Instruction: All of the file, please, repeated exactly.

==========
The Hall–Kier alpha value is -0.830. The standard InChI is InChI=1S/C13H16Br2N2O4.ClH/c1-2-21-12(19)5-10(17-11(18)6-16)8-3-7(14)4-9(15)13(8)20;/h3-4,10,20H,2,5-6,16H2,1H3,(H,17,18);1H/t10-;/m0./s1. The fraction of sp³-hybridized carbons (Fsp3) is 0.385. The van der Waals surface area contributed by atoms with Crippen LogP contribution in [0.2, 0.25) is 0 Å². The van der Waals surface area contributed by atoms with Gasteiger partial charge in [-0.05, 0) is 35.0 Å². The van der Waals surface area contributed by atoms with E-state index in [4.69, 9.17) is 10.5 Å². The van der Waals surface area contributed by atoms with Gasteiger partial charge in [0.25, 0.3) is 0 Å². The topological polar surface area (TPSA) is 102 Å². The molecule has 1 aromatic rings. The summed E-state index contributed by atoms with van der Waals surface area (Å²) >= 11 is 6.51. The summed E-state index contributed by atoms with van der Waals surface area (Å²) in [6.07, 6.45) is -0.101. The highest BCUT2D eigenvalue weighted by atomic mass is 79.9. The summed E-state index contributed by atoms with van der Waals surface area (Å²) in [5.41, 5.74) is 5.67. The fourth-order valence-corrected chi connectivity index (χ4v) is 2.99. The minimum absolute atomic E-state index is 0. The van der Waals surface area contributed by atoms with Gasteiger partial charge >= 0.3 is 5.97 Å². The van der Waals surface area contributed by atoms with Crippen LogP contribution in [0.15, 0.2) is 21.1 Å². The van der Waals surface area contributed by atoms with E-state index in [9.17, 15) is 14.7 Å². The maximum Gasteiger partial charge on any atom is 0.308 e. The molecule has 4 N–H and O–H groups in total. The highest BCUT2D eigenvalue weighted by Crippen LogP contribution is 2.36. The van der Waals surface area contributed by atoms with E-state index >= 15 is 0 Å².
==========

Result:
The Hall–Kier alpha value is -0.830. The standard InChI is InChI=1S/C13H16Br2N2O4.ClH/c1-2-21-12(19)5-10(17-11(18)6-16)8-3-7(14)4-9(15)13(8)20;/h3-4,10,20H,2,5-6,16H2,1H3,(H,17,18);1H/t10-;/m0./s1. The fraction of sp³-hybridized carbons (Fsp3) is 0.385. The van der Waals surface area contributed by atoms with Crippen LogP contribution in [0.2, 0.25) is 0 Å². The van der Waals surface area contributed by atoms with Gasteiger partial charge in [-0.05, 0) is 35.0 Å². The van der Waals surface area contributed by atoms with E-state index in [4.69, 9.17) is 10.5 Å². The van der Waals surface area contributed by atoms with Gasteiger partial charge in [0.25, 0.3) is 0 Å². The topological polar surface area (TPSA) is 102 Å². The molecule has 1 aromatic rings. The summed E-state index contributed by atoms with van der Waals surface area (Å²) >= 11 is 6.51. The summed E-state index contributed by atoms with van der Waals surface area (Å²) in [6.07, 6.45) is -0.101. The highest BCUT2D eigenvalue weighted by atomic mass is 79.9. The summed E-state index contributed by atoms with van der Waals surface area (Å²) in [5.41, 5.74) is 5.67. The fourth-order valence-corrected chi connectivity index (χ4v) is 2.99. The minimum absolute atomic E-state index is 0. The van der Waals surface area contributed by atoms with Gasteiger partial charge >= 0.3 is 5.97 Å². The van der Waals surface area contributed by atoms with Crippen LogP contribution in [0.15, 0.2) is 21.1 Å². The van der Waals surface area contributed by atoms with E-state index in [9.17, 15) is 14.7 Å². The maximum Gasteiger partial charge on any atom is 0.308 e. The molecule has 4 N–H and O–H groups in total. The highest BCUT2D eigenvalue weighted by Crippen LogP contribution is 2.36. The van der Waals surface area contributed by atoms with E-state index >= 15 is 0 Å².